Mission and Overview

Chromatin, an organized structure of proteins including histones and DNA in eukaryotic cells, governs diverse cellular processes including gene transcription, DNA replication and DNA repair. Inappropriate gain or loss of chromatin structure plays a causal role in carcinogenesis. For instance, like genetic mutations in tumor suppressor genes that cause cancer, epigenetic silencing of tumor suppressor genes plays a causal role in development of a variety of tumors. However, in contrast to permanent genetic mutations, epigenetic silencing is reversible. Thus, understanding how epigenetic silencing is achieved in normal cells will help us to control inappropriate gain or loss of tumor suppressor gene silencing in cancer cells and help find novel therapeutics for prevention and treatment of tumors. Toward this goal, we use both yeast and mammalian cells to study molecular mechanisms of epigenetic silencing and epigenetic inheritance. In the long run, we hope to find novel therapeutics to interfere with cancers caused by epigenetic alterations. Current research interests in my laboratory are:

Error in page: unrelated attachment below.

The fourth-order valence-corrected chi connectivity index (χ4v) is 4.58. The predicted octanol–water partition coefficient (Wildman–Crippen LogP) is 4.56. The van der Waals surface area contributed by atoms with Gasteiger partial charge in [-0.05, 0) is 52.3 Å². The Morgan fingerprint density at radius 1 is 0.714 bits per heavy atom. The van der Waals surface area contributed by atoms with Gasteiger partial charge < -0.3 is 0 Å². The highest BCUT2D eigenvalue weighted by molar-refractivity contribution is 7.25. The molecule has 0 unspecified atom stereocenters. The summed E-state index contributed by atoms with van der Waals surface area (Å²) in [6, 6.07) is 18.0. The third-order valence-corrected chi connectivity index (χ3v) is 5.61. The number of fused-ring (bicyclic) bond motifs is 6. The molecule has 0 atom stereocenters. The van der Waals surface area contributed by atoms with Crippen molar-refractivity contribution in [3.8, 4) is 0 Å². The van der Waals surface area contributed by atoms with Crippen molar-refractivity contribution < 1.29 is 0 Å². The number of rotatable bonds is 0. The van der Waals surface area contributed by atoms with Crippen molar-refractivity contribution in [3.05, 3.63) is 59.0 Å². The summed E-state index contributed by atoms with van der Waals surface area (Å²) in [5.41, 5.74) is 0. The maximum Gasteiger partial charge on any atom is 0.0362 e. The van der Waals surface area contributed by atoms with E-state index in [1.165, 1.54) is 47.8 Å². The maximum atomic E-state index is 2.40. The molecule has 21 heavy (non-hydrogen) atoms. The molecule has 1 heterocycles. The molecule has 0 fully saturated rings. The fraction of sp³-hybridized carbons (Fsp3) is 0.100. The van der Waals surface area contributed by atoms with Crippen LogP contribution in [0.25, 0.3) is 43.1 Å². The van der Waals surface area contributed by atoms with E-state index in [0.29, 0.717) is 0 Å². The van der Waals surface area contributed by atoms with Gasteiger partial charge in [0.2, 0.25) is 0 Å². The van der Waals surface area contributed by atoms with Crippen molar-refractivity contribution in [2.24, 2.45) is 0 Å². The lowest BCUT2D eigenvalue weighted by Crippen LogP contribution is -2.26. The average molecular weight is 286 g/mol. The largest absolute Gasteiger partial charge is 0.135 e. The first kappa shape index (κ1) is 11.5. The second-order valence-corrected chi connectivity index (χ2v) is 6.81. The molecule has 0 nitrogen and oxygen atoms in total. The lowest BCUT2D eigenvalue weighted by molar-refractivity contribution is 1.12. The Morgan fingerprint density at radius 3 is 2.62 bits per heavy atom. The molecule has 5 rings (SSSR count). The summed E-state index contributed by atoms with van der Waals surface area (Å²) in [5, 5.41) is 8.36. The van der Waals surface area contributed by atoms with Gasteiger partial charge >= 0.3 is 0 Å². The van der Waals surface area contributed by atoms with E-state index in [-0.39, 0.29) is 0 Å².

1. Elucidate the molecular mechanisms by which nucleosome assembly is coupled to DNA replication during S phase of the cell cycle in budding yeast.
  2. Discover small molecule inhibitors of yeast Rtt109.
  3. Elucidate how two major mammalian nucleosome assembly pathways are regulated.
  4. Understand how X-chromosome inactivation is maintained in mouse cells.